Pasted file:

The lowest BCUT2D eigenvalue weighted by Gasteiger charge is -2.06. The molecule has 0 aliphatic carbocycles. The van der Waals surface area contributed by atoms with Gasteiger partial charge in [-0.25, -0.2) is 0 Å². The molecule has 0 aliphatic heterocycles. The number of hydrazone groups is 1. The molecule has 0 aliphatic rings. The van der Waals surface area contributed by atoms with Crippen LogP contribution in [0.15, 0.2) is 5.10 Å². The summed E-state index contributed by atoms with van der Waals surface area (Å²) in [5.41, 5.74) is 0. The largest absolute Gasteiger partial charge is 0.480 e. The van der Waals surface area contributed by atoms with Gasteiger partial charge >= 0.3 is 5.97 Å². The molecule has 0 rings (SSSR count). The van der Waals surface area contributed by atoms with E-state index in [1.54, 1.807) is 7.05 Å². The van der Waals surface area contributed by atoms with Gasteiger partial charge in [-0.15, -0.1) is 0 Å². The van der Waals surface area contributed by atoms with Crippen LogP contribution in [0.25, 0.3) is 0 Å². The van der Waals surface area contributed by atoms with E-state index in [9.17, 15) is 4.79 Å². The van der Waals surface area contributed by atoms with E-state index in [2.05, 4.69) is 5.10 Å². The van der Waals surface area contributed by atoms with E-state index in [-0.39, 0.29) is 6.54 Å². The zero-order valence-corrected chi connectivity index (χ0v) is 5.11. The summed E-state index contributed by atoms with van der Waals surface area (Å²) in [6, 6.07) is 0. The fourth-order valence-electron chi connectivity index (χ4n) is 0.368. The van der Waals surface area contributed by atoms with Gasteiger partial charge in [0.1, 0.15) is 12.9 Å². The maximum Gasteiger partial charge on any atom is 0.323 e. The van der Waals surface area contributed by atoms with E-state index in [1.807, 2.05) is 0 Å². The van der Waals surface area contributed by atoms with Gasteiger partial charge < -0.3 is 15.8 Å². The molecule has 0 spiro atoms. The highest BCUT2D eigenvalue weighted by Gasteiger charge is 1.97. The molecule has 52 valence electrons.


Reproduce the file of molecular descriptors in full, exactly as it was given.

The lowest BCUT2D eigenvalue weighted by Gasteiger charge is -2.06. The molecule has 0 aliphatic carbocycles. The van der Waals surface area contributed by atoms with Gasteiger partial charge in [-0.25, -0.2) is 0 Å². The molecule has 0 aliphatic heterocycles. The number of hydrazone groups is 1. The molecule has 0 aliphatic rings. The van der Waals surface area contributed by atoms with Crippen LogP contribution in [0.15, 0.2) is 5.10 Å². The summed E-state index contributed by atoms with van der Waals surface area (Å²) in [5.41, 5.74) is 0. The largest absolute Gasteiger partial charge is 0.480 e. The van der Waals surface area contributed by atoms with Gasteiger partial charge >= 0.3 is 5.97 Å². The molecule has 0 rings (SSSR count). The van der Waals surface area contributed by atoms with E-state index in [1.54, 1.807) is 7.05 Å². The van der Waals surface area contributed by atoms with Gasteiger partial charge in [-0.15, -0.1) is 0 Å². The van der Waals surface area contributed by atoms with Crippen LogP contribution in [0.25, 0.3) is 0 Å². The van der Waals surface area contributed by atoms with E-state index in [9.17, 15) is 4.79 Å². The van der Waals surface area contributed by atoms with E-state index in [2.05, 4.69) is 5.10 Å². The van der Waals surface area contributed by atoms with E-state index in [-0.39, 0.29) is 6.54 Å². The zero-order valence-corrected chi connectivity index (χ0v) is 5.11. The summed E-state index contributed by atoms with van der Waals surface area (Å²) in [6, 6.07) is 0. The fourth-order valence-electron chi connectivity index (χ4n) is 0.368. The van der Waals surface area contributed by atoms with Gasteiger partial charge in [0.1, 0.15) is 12.9 Å². The maximum Gasteiger partial charge on any atom is 0.323 e. The van der Waals surface area contributed by atoms with E-state index in [1.807, 2.05) is 0 Å². The van der Waals surface area contributed by atoms with Gasteiger partial charge < -0.3 is 15.8 Å². The molecule has 0 spiro atoms. The highest BCUT2D eigenvalue weighted by Gasteiger charge is 1.97. The molecule has 52 valence electrons.